[iii] In addition to India’s stringent patentability criteria, patent oppositions have also been important to the rejection of new use and new formulation patents, such as those on Nevirapine. In 2008, the pharmaceutical company Boehringer Ingelheim filed for a patent on an extended release version of Nevirapine. A patent opposition has been filed.
[iv] India patent law is compliant with the Trade Related Aspects of Intellectual Property (TRIPS) Agreement. TRIPs does not define inventive step and leaves it to the countries to develop their own inventive step standards. India was not required to introduce a pharmaceutical product patenting regime until 2005.
[v] Waning, B. “A lifeline to treatment: the role of Indian generic manufacturers in supplying antiretroviral medicines to developing countries.” Journal of the International AIDS Society. 2010; 13: 35.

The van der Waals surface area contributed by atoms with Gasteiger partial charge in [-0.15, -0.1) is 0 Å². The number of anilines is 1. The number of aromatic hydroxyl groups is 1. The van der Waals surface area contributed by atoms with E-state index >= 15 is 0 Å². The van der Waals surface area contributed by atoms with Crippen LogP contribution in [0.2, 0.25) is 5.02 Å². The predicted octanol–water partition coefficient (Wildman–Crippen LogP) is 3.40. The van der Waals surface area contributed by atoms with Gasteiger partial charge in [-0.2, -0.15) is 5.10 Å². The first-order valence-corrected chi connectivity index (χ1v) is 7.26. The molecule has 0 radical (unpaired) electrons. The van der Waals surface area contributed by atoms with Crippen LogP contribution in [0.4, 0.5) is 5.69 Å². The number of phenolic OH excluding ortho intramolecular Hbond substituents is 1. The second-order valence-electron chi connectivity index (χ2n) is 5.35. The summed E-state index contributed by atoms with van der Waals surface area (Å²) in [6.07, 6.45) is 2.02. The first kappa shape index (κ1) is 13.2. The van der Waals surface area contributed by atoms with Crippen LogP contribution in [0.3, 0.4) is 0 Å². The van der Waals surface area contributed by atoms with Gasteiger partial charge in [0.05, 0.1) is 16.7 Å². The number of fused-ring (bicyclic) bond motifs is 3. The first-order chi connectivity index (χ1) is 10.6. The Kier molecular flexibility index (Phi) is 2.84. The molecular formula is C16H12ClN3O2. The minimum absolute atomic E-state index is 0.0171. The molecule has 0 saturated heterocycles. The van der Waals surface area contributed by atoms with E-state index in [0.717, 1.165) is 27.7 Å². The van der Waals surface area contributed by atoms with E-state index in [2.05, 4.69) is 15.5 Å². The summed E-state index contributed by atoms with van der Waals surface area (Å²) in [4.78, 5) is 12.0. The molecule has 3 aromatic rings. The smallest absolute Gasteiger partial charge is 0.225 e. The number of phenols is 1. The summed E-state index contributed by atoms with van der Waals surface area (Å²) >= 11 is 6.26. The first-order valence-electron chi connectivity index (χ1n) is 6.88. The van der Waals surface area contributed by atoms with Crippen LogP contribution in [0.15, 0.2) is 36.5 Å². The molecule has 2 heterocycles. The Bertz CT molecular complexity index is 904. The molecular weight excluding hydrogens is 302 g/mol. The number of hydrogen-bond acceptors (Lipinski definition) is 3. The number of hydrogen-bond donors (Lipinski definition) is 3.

[vi] d4t-based regimen
[vii] TDF-based regimen
[viii] This allowed for substituting generic medicines for off-patent branded medicines; transparent pricing mechanisms; and importation of cheaper branded medicines from other countries.
[ix] According to the Agreement on Trade-Related Aspects of Intellectual Property.
[x] During 2009-2010, the patent office generated a revenue of approximately R208,966,862 while its expenditure amounted to approximately only R30,903,550.
[xi] Correa, C. “Pharmaceutical Innovation, Incremental Patenting and Compulsory Licensing.” The South Centre. September 2011.
[xii] According to a search done on July 9 2012 through the Online Patent Register, Companies and Intellectual Property Commission. http://patentsearch.cipc.co.za/patents/patentsearch.aspx.
[xiii] Examples include, among others, tenofovir/emtricitabine and darunavir/ritonavir FDCs.